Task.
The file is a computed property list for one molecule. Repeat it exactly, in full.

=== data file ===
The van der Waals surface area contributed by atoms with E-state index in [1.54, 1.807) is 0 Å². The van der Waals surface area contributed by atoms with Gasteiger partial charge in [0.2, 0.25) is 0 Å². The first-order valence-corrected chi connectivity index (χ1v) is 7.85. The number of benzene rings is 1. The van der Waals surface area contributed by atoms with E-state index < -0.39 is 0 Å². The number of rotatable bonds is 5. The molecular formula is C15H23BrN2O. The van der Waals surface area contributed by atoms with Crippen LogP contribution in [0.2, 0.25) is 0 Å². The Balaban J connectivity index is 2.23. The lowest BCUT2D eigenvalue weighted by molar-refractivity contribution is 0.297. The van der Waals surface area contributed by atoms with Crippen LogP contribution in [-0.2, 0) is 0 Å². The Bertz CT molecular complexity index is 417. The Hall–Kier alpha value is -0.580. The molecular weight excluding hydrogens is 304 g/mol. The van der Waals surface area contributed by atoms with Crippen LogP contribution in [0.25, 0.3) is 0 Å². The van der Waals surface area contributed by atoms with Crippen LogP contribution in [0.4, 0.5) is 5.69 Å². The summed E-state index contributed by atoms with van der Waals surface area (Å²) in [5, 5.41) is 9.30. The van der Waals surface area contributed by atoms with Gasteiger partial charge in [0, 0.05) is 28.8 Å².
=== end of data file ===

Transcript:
The van der Waals surface area contributed by atoms with E-state index in [1.54, 1.807) is 0 Å². The van der Waals surface area contributed by atoms with Gasteiger partial charge in [0.2, 0.25) is 0 Å². The first-order valence-corrected chi connectivity index (χ1v) is 7.85. The number of benzene rings is 1. The van der Waals surface area contributed by atoms with E-state index < -0.39 is 0 Å². The number of rotatable bonds is 5. The molecular formula is C15H23BrN2O. The van der Waals surface area contributed by atoms with Crippen LogP contribution in [0.2, 0.25) is 0 Å². The Balaban J connectivity index is 2.23. The lowest BCUT2D eigenvalue weighted by molar-refractivity contribution is 0.297. The van der Waals surface area contributed by atoms with Crippen LogP contribution in [-0.2, 0) is 0 Å². The Bertz CT molecular complexity index is 417. The Hall–Kier alpha value is -0.580. The molecular weight excluding hydrogens is 304 g/mol. The van der Waals surface area contributed by atoms with Crippen LogP contribution in [0.25, 0.3) is 0 Å². The van der Waals surface area contributed by atoms with Crippen LogP contribution in [0.4, 0.5) is 5.69 Å². The summed E-state index contributed by atoms with van der Waals surface area (Å²) in [5, 5.41) is 9.30. The van der Waals surface area contributed by atoms with Gasteiger partial charge in [0, 0.05) is 28.8 Å².